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Slots put players in the ‘machine zone’: UBC

By Eric MacKenzie

Experiments conducted at UBC’s Centre for Gambling Research show that slot machines can make players oblivious to their surroundings. 
File photo

Experiments conducted at UBC’s Centre for Gambling Research show that slot machines can make players oblivious to their surroundings. File photo

Usually, when a player is “in the zone,” that’s a good thing. But when the game being played is in the confines of a casino, the opposite is true, according to UBC researchers.

Since the school’s Centre for Gambling Research was established in 2014, director Luke Clark and his team have focused on slot machines and their impact on behaviour.

“There’s increasing evidence that slot machines are among the more harmful forms of gambling, compared to something like a lottery,” said Clark. “At the same time, we can see that modern slots are exceptionally complex devices ... They’re very fast games, they involve a lot of lights and sounds, and involve complex payoff structures.

“A lot of (our) experiments are looking at whether the harms come from any particular features or whether it’s a cumulative effect.”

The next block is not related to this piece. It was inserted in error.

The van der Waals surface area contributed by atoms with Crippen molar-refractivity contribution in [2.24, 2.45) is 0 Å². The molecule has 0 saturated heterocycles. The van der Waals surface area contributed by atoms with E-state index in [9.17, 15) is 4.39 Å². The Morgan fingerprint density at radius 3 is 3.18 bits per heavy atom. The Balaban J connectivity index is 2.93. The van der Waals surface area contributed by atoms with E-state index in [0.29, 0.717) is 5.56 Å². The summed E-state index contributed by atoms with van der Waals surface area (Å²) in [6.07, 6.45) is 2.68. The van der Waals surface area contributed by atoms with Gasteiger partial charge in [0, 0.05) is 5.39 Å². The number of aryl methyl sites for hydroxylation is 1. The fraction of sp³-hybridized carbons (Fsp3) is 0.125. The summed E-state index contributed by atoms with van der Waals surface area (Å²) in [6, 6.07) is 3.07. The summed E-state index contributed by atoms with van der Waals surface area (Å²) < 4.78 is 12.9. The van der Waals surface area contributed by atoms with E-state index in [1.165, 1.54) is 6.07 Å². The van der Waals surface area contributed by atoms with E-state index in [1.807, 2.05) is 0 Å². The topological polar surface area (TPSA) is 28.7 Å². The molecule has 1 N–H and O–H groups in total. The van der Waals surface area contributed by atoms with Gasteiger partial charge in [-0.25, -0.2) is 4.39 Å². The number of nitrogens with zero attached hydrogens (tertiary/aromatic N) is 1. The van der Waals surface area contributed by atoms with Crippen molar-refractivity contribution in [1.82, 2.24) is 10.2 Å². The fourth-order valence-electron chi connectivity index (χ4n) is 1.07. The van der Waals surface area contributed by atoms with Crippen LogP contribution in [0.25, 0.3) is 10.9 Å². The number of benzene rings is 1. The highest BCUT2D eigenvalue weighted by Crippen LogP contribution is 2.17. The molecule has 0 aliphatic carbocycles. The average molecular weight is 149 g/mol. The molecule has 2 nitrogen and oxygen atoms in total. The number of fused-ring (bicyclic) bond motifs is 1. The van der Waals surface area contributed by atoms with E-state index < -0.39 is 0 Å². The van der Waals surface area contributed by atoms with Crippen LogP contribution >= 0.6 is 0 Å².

What they’ve found is a tendency for slot players to fall into what Clark calls “the machine zone” — a trance-like state where it becomes easy to lose track of what’s happening beyond the game.

In experiments where subjects played slots, researchers would make slight manipulations — such as deducting $5 from players’ balances or changing the surroundings in their peripheral vision.

“The players are so immersed in the spinning reels, and the lights and sounds of the games, that they would more or less be oblivious,” said Clark.

“What we can see is that through being in the zone, players will actually miss other things that are going on around them, inside and outside of the game.”

Clark hopes the research helps better understand problem gambling and effective treatments. He and other UBC researchers will present some of their work on Wednesday to close out the New Horizons in Responsible Gaming Conference.

“This week’s conference is really looking at how gambling products should be best made available to the public in a way that minimizes those harms,” said Clark. “I think we’re going to see a lot of cutting-edge data on how to encourage gamblers to set limits within their play and encourage them to stick within those limits.” 

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